The "P" word - profit. Don't say it too loud. HVAC contractors aren't supposed to make a profit. They are supposed to provide service out of the goodness of their hearts.

That's what a lot of finicky customers believe. But those customers need a reality check. Contractors are in the business of providing quality service to their customers, but they don't have to go broke doing it.

Of course contractors care about their customers. Without customers, they'd have no business. The same is true for good employees - they'd have no business without them, too. But there is a third thing they need to stay in business - profit.

Contractors need profits to maintain a healthy business and help it grow. They need profits to pay employees a fair wage. They need profits to support their families. It's a simple concept for contractors to grasp - but sometimes it's not readily understood by customers.

Tim Has It Right

I recently read a Q&A article by nationally syndicated newspaper columnist Tim Carter. Carter has a popular "Ask the Builder®" feature at his Web site (

A homeowner had asked Carter why a contractor was charging him $400 to install a humidifier that he could purchase on the Web for $165. The homeowner wrote, "All of the contractors indicated the job should only take about an hour. Should I get into the HVAC business? It sure seems profitable."

A few contractors could give that homeowner a lesson in profitability. He doesn't take into account that $400 is not pure profit. In fact, it probably reflects very little profit.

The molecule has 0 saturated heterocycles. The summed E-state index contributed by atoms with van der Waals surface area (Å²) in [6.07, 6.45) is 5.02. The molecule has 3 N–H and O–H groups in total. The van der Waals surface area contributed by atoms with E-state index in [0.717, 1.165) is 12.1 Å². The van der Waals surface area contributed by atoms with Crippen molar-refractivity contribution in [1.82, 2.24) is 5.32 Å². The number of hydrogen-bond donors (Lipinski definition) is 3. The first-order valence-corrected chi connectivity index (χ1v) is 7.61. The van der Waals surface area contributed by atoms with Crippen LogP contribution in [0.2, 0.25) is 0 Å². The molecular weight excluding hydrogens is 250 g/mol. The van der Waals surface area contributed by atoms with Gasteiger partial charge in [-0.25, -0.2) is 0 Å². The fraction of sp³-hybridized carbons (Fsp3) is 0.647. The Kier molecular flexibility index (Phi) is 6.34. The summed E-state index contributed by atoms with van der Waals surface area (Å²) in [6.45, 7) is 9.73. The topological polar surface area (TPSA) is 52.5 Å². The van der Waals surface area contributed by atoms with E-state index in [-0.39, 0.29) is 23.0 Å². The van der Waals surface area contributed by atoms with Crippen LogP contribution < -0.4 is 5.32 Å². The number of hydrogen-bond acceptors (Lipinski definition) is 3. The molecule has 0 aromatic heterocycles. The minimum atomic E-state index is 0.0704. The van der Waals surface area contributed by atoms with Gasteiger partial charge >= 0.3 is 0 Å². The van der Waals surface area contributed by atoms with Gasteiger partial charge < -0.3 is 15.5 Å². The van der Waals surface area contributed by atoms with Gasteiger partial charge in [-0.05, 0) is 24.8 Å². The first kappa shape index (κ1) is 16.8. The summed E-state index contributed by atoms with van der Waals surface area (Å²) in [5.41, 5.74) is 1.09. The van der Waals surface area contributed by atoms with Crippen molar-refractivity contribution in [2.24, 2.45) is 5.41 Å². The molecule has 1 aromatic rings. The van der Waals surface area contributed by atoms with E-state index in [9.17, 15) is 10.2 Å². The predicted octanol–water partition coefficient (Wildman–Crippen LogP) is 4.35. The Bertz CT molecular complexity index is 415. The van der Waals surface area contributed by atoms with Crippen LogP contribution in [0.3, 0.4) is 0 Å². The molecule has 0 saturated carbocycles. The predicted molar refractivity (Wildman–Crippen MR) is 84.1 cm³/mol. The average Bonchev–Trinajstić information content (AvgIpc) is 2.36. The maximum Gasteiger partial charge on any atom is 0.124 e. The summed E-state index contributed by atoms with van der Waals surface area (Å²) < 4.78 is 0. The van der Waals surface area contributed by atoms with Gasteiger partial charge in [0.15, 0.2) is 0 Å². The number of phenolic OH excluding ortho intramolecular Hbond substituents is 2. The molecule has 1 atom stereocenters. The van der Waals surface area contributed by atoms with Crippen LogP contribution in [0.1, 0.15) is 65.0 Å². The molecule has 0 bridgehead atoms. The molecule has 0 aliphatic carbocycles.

Carter explained that small business owners have to pay all sorts of bills each month. He added that these expenses are often allocated to each job as a percentage of the projected total sales for the month.

Carter got more specific when he wrote, "I'll wager that each of the HVAC contractors you contacted has general liability insurance coverage, matching payroll taxes, health insurance coverage, tool expenses, fuel costs for the service truck, payments on the truck, utility expenses for the office, lease payments, office staff salaries, phone bills, professional fees to accountants and attorneys, office equipment and supply costs, etc."

He added that contractors don't get every bid they produce and often absorb the cost of sending someone to give an estimate.

Carter also noted that it takes time to pick up equipment and parts from a supply house. If a contractor stocks the equipment and parts in his or her own building, they need to charge the customer some money for tying up working capital.

Provide Perspective

It is a good idea to discuss profit rates with your customers - if they ask. According to Carter, the HVAC industry average is less than 3 percent. Ask customers

to compare that to their own household income. After paying the mortgage, car, insurance, utilities, food, and other basic necessities, could they survive on a 3 percent cushion?

What part of the 3 percent goes toward a savings account or IRA? What part of that 3 percent goes toward present or future tuition? What part of that 3 percent can be set aside for family emergencies, such as unexpected medical expenses? What part of that 3 percent can be used for recreational or leisure-time activities? There seems to be a lot of things that need to be taken out of that 3 percent slice.

I think Carter gave the best supporting argument for making a profit. "The contractor deserves a profit," he said. "It should not be excessive, but it should be there.

"This profit allows the smart business owner to reinvest in his business and grow it. You want this to happen. You want the contractor to be there in the future if something does go wrong. Those contractors who plow profits back into a company are there when you need them."

John R. Hall is business management editor. He can be reached at 734-464-1970, 248-786-1390 (fax), or

Publication date: 08/01/2005